Review: Sam Kelly and the Lost Boys at Sidmouth Folk Festival

PUBLISHED: 15:05 12 August 2019

Sam Kelly (left) and Ciaran Algar at the Ham Marquee. Picture: Paul Strange

Sam Kelly (left) and Ciaran Algar at the Ham Marquee. Picture: Paul Strange

Paul Strange

Bristol-based singer-songwriter and multi-instrumentalist Sam Kelly has been one to watch for some years.

Sam Kelly with the Lost Boys at the Ham marquee. Picture: Paul StrangeSam Kelly with the Lost Boys at the Ham marquee. Picture: Paul Strange

A BBC Radio 2 Folk Award winner, his two Sidmouth appearances - a boisterous Bulverton show the previous night followed by a Wednesday lunch-time headlining slot at the Ham Marquee - were part of a large UK tour, and clearly showed he's on the ascendant.

That's because his material - a strong mix of traditional music and contemporary originals - has youthful crossover appeal, especially when his talented band The Lost Boys give it the hammer.

But before the ensemble becomes an overblown folk-rock band, Kelly will calm things down with a gentle song, allowing his traditional roots to shine through.

This astute pacing was apparent during the Ham show, along with Kelly's assured stagecraft featuring a nice line in stage patter, full of self-deprecating humour.

Picking up material from his solo album, The Lost Boys, and Sam Kelly and The Lost Boys' Pretty Peggy, the band launched into a rousing version of the traditional The King's Shilling, before blasting into The Bonny Lass of Fyvie, complete with its singalong Pretty Peggy refrain.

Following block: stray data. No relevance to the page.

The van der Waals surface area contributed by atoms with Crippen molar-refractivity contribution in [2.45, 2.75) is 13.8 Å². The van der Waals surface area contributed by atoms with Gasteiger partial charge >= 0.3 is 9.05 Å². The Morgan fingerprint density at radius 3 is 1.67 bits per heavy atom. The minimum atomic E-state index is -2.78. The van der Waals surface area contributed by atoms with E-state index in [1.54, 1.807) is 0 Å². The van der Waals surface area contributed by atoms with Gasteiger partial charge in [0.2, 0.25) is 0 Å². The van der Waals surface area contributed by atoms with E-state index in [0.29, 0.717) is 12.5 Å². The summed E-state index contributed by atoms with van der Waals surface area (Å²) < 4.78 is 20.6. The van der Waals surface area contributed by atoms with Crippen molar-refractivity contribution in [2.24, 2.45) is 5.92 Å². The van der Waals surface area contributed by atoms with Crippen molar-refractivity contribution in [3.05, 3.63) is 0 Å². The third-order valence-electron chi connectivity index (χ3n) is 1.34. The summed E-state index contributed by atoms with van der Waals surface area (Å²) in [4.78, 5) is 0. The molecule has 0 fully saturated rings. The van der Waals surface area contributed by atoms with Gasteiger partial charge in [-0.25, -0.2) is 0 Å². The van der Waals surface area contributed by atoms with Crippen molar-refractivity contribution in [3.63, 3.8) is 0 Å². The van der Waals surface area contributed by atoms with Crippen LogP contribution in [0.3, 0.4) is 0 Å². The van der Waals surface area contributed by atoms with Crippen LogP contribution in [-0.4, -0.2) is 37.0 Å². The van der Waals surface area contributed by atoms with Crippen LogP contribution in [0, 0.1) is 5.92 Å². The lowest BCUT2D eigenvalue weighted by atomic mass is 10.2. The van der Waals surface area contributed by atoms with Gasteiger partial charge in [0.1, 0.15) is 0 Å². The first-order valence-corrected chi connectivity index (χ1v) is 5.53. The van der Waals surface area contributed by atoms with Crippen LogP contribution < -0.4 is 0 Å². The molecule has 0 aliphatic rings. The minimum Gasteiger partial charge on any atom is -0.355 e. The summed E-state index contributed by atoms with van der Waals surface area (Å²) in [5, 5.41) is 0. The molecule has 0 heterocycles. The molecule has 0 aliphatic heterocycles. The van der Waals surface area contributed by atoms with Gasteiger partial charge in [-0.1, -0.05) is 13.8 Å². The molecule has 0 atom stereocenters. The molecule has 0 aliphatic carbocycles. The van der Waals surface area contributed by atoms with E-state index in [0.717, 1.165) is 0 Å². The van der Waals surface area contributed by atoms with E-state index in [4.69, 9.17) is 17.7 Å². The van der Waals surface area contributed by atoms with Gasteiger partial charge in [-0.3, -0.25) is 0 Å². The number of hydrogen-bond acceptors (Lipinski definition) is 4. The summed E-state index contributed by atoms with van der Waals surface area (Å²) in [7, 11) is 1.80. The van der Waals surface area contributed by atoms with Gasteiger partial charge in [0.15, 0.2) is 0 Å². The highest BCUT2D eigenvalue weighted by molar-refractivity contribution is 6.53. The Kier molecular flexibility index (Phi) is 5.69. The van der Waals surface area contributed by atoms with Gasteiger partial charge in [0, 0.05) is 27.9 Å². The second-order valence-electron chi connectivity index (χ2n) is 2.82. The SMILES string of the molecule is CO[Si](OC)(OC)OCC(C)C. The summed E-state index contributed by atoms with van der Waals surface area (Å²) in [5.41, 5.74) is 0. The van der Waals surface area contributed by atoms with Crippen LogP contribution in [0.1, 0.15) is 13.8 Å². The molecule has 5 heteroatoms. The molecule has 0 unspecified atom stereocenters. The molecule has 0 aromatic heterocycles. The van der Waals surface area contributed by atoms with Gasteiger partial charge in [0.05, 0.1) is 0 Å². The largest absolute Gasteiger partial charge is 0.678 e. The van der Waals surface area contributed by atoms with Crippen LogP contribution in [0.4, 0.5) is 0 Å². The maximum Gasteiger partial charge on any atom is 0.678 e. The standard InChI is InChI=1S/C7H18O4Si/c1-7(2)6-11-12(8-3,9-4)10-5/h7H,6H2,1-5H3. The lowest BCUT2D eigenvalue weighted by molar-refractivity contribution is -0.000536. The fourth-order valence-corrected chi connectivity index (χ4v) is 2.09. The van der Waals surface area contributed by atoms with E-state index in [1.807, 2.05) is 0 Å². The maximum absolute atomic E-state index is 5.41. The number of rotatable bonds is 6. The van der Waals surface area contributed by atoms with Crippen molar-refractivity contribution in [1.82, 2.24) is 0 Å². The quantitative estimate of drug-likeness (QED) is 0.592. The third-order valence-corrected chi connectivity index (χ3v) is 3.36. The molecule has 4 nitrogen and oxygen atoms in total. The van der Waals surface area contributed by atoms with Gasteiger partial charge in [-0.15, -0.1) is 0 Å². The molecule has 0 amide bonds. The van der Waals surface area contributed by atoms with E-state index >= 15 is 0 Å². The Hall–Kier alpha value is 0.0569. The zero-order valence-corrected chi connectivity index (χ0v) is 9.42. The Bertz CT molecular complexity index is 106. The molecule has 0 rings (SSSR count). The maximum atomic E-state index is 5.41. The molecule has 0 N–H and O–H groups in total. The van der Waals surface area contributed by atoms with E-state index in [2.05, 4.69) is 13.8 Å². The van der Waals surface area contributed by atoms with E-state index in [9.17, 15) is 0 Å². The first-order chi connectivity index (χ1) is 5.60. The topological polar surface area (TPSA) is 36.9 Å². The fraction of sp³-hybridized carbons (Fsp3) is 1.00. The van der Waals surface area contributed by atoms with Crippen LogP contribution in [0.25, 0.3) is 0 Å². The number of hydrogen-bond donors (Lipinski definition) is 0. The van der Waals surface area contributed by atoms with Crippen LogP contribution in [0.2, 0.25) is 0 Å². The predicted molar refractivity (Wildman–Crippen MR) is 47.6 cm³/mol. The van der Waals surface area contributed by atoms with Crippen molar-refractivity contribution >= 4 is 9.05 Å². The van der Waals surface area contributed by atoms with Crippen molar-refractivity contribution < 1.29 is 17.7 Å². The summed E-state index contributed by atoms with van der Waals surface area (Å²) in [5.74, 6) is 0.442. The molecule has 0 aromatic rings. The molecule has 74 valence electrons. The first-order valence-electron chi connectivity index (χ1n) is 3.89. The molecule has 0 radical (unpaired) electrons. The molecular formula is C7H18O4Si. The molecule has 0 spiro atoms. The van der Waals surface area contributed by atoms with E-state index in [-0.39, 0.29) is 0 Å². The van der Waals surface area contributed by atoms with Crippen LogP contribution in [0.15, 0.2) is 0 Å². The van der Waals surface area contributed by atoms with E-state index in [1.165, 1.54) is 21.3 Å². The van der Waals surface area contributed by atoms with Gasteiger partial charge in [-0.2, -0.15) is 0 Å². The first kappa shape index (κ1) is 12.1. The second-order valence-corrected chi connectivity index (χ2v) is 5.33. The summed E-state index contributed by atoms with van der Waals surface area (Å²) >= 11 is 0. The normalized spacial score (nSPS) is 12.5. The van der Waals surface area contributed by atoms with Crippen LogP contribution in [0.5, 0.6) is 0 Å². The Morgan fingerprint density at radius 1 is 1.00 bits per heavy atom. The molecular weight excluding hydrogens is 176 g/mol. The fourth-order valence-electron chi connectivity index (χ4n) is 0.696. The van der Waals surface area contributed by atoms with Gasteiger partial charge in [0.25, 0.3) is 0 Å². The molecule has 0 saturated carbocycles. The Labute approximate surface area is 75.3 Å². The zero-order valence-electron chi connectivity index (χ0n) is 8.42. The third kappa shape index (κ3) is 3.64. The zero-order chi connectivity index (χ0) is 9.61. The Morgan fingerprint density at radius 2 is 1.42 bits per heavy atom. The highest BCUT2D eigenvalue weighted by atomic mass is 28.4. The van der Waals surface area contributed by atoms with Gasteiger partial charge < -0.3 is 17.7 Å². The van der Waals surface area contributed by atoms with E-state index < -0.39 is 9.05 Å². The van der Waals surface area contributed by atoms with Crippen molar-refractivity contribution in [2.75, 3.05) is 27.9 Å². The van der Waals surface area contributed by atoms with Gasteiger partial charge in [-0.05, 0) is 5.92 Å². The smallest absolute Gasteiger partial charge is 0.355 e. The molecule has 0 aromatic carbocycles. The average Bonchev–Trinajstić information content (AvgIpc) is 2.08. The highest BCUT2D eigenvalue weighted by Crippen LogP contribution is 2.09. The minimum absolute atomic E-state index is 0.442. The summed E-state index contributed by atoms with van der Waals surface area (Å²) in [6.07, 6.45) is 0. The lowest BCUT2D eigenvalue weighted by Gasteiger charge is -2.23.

From the start, Kelly (vocals, guitar) was in fine fettle, commanding The Lost Boys - Jamie Francis (banjo), Evan Carson (percussion), Archie Churchill-Moss (melodeon), Toby Shaer (woodwind), Ciaran Algar (fiddle, tenor guitar) and Graham Coe (cello) - with a raised eyebrow or nod of his head.

As the show progressed, the band settled into a comfortable groove, becoming bluesy for the murder ballad, Little Sadie, more delicate for Angeline The Baker (a sad story about unrequited love between two slaves) and turning up the heat for Kelly's catchy Spokes, a song that reminds us not to overlook good things and the good people around us.

There was a lovely touch at the end of a confident and memorable set. Rather than tear into a rip-roarer, Kelly encored with a poignant ballad I'll Give You My Voice, a song about his inspirational grandfather who played melodeon and sang with a delicate vocal. You sensed that however popular he may become in the future, Kelly will never forget his folk roots.

PAUL STRANGE

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